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Stanley Smith

Inducted: 2024
(1945 - )

Stanley Smith

Stanley Smith’s career has been shaped by his capacity to invent and reinvent himself, in different places and circumstances, as a working musician and artist. He was born in 1945 rural Arkansas. When he was five, his family moved to Indiana, where he grew up. Stanley’s musical interests developed early, encouraged by his family. His home was full of records, especially jazz and blues, which became lifelong influences. His brother played guitar in a school band and gave Stanley his first music lesson, one of the few he ever had. As a boy he taught himself to play the baritone ukulele; when he was twelve his father gave him a clarinet.

Smith joined the army in the early 1960’s, which was a turning point in his life. Self-taught on clarinet and guitar, he started playing in army pick-up bands where he encountered a diversity of musicians, particularly African Americans, who helped widen his jazz and blues horizons.

Till late 1966, Stanley was stationed near Paris, France, where he frequented Parisian jazz clubs, some of which featured world-class talent, and immersed himself in the jazz scenes around those clubs. In this atmosphere, among musicians and jazz fans alike, he visualized the possibility of a life devoted to playing music. When he left France, he was on his way to becoming the musician he would be for the rest of his life. After the army, Stanley’s career took off. For over two decades, he played a diversity of musical styles, from jazz and blues to western-swing and country, first in Indianapolis, then Boulder, CO, and back again to Indianapolis. He developed his talent for musical improvisation on clarinet and guitar, choosing to play to audiences in intimate settings in small clubs and cabarets.

He started singing at performances and in 1971 started writing songs. In the mid ‘70’s he founded and was instrumental in developing an Indianapolis venue called the Hummingbird, which presented local and national acts, including Austin’s Asleep at the Wheel. He opened shows for major artists like Leon Redbone, Richie Havens, Taj Mahal and Bill Monroe. For 15 years Stanley played in the Strugglers, an Indianapolis band known for its renditions of Chicago blues, jazz and western swing, as well as its unique propensity for resurrecting obscure songs from bygone eras.

In 1985 Stanley moved to Austin, encouraged by what he’d heard about Austin music from players encountered in Indianapolis, especially members of Asleep at the Wheel. Changing music scenes and relocating to Austin put Stanley in the right place at the right time to take advantage of the upswing in live jazz in Austin in the 1980’s. For 32 years in Austin, Stanley played near and far, often with two bands, the Jazz Pharaohs and the Asylum Street Spankers. He also worked on “The Newton Boys” movie soundtrack and as a session man for Terry Allen, Terri Hendrix and Jerry Jeff Walker, among others.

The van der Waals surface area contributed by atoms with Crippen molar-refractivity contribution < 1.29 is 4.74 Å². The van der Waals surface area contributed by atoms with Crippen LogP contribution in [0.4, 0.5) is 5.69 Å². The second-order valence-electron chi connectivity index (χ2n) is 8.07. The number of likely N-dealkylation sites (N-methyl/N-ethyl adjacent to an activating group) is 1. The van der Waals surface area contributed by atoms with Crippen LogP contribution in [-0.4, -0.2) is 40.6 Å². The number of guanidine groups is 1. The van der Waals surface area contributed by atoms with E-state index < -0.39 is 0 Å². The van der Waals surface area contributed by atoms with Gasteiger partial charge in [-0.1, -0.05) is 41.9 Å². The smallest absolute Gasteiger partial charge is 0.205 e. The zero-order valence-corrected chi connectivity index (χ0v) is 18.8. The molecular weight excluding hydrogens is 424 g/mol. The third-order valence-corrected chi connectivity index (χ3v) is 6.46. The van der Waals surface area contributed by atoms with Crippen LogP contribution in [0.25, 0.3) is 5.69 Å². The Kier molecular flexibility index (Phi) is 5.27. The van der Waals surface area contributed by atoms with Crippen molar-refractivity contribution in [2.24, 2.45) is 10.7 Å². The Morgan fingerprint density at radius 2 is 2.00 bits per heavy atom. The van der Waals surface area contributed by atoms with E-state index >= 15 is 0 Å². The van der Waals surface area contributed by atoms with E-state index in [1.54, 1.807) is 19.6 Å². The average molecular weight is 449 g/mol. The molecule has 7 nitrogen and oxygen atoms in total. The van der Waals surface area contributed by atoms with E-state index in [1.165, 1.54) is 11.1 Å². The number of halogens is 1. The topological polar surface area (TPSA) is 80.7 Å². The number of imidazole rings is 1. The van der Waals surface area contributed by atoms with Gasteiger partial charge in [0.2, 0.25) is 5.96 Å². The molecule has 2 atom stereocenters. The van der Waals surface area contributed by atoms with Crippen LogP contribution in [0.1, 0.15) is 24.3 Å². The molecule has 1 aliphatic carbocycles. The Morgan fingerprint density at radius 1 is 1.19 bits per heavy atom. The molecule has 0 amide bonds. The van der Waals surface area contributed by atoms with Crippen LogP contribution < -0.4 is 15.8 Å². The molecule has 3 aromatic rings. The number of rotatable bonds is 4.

Stanley’s tenure with the Jazz Pharaohs, which lasted 27 years, particularly highlights his adaptability as a performer. When the band needed a sideman, he was a sideman, performing alongside players like Martin Banks and Slim Richey. When a bandleader or singer was needed, he fulfilled those roles. When the Pharaohs needed new personnel he worked alongside Pharaohs’ trombonist, Freddie Mendoza, to seek and encourage talented younger players and music students to play with the band.

For 10 years, starting in 1993, Stanley’s lively, inventive, soulful clarinet and soft, expressive vocals added unique dimensions to the offbeat 20’s and 30’s music and original, often humorous songs of the Asylum Street Spankers. He toured Europe several times with the band and played clarinet and sang on several of the band’s recordings. In 2008 he rejoined the band for a two-week stint at an Off Broadway theater in New York City.

In 2002 he released his solo CD, “In the Land of Dreams.” Composed of his original music, the recording was produced by Austin’s Stephen Doster and features top Austin players, including Tony Campise, Chris Searles, Rich Brotherton, J. J. Johnson and Ephraim Owens. “In the Land of Dreams” runs the gamut of musical styles from bossa nova to blues and has been described as evoking “a hazy state of mind and a lazy mood, one of life just casually drifting by on a hot summer day.”

In 2002 he toured Japan to support his CD, and again in 2011 and more extensively in 2014. A song from his CD, “Sweet Butterfly,” was a hit on Japanese radio.

Stanley earned his place in Austin jazz history by playing literally thousands of gigs with local musicians in Austin bands for well over three decades. In the process, he stayed true to his original ambition, conceived years before, to be an active, working professional musician throughout the course of his life.





Phone: (512) 327-JAZZ (5299)

Address: P.O. Box 170141

Austin, TX 78717

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